On Friday night, the Portland Trail Blazers went head-to-head with the Dallas Mavericks, and the absence of the consistently high-scoring Luka Doncic provided a temporary relief for the Blazers. Despite Doncic’s absence, Dallas secured a convincing 139-103 victory, outperforming, outshooting, and outrunning the Blazers.
Kyrie Irving took charge for the Mavericks, contributing 24 points, 9 rebounds, and 5 assists, leading them to victory. On the Blazers’ side, Jerami Grant emerged as the top scorer with 18 points.
This defeat marks Portland’s fourth consecutive loss to Dallas this season, resulting in a season sweep by the Mavericks. The game was notable for its peculiar moments, including an unusual display of coaching frustration.
But before delving into the details of the game, consider making a positive impact by donating a ticket or two. Your contribution can allow children in need to witness the Blazers take on the Atlanta Hawks on March 13th. It’s a simple and rewarding way to help, bringing joy even when the team is facing challenges on the court.
The Blazers showed improvement in their performance tonight compared to Wednesday’s game, with Toumani Camara and Duop Reath sinking three-pointers alongside a pair of Scoot Henderson scoops. Despite their pick-heavy offense causing challenges for a weakened Dallas defense, Portland’s own defensive efforts didn’t fare much better, allowing repeated shots at the rim. While Dallas missed a couple, it seemed more a matter of luck than stout defense.
Although Portland managed to make their first three triples, they needed those points to keep pace with Dallas’ scoring. Despite hitting nearly all their shots, the Blazers found themselves trailing 17-15 with 7:15 remaining in the game.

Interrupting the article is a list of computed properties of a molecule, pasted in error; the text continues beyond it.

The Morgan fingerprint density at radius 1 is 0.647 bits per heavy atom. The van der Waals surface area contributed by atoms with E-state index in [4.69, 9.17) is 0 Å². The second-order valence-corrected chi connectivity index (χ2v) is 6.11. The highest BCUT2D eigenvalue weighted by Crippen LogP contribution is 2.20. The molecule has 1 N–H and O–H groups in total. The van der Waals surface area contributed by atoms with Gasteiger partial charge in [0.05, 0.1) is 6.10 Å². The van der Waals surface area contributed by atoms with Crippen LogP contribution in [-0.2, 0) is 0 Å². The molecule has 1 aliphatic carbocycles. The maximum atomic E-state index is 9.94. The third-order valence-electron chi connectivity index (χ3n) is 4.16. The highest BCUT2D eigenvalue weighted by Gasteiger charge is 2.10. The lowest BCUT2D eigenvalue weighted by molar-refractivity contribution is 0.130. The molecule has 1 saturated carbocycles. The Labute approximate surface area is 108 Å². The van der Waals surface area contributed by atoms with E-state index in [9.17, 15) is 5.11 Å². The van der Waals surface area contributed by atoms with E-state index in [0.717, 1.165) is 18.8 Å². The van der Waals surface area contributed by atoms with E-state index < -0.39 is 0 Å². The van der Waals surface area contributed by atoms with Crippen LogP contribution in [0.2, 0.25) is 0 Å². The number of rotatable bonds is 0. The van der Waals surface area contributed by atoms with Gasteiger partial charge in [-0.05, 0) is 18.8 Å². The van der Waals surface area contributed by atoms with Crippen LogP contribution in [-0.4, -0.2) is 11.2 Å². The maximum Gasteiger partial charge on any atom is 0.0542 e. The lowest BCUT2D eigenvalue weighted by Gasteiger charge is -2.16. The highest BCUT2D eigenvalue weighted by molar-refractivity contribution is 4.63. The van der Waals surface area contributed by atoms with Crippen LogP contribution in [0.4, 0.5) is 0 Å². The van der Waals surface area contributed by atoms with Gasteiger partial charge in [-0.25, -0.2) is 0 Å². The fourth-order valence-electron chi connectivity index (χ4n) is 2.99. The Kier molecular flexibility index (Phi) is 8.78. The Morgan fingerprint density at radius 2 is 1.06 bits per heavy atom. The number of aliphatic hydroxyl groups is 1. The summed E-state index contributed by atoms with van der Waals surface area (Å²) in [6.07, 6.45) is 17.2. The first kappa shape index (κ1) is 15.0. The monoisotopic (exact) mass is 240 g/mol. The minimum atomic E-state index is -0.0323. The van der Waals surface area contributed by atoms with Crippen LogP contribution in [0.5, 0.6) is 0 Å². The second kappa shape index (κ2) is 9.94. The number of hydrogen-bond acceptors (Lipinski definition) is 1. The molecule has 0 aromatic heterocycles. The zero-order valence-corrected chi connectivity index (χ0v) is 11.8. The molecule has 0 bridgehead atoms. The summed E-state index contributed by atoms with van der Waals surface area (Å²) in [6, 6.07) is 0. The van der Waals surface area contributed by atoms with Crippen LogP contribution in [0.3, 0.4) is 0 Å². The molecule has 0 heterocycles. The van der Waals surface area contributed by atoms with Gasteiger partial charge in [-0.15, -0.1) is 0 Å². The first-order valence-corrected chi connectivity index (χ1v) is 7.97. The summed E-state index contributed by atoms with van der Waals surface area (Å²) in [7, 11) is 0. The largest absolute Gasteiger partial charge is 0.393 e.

The turning point came when Kyrie Irving shifted into high gear, scoring his 12th point of the period with an almost unstoppable pull-up from mid-range. In response, Portland called a timeout, engaging in a huddle that included group intercessory prayer.
While non-Kyrie-Irving Mavericks missed their next couple of shots, open but unsuccessful, the Blazers also struggled with heavily contested attempts. The scoreboard reflected a limited point exchange, but the effectiveness of defense was evident, favoring Dallas over Portland.
When half-court plays fell short, transition opportunities arose. The Blazers’ turnovers led to a couple of layups, enabling Dallas to extend their lead to 10 points. With 2:30 left, Derrick Jones, Jr. capitalized on an errant pass, stealing the ball for a breakaway dunk, maintaining Dallas’ advantage for the rest of the period.
At the end of the first quarter, Dallas held a 38-26 lead.
The second quarter began with Kyrie Irving hitting another three, but Toumani Camara and Anfernee Simons responded with three-pointers of their own, reducing the deficit to 7 points with 9:00 remaining. A possession and a half later, Duop Reath’s hook shot brought it down to 4, making it 41-37. The second unit, stepping in for the starters, achieved what the initial lineup couldn’t for Portland.
The following minutes saw both teams experiencing turnovers, either through blatant mistakes or offensive fouls. The slowed pace provided more opportunities for the Blazers to catch up. Despite Head Coach Chauncey Billups swiftly reintroducing starters, turnovers persisted, and scoring struggled to gain momentum.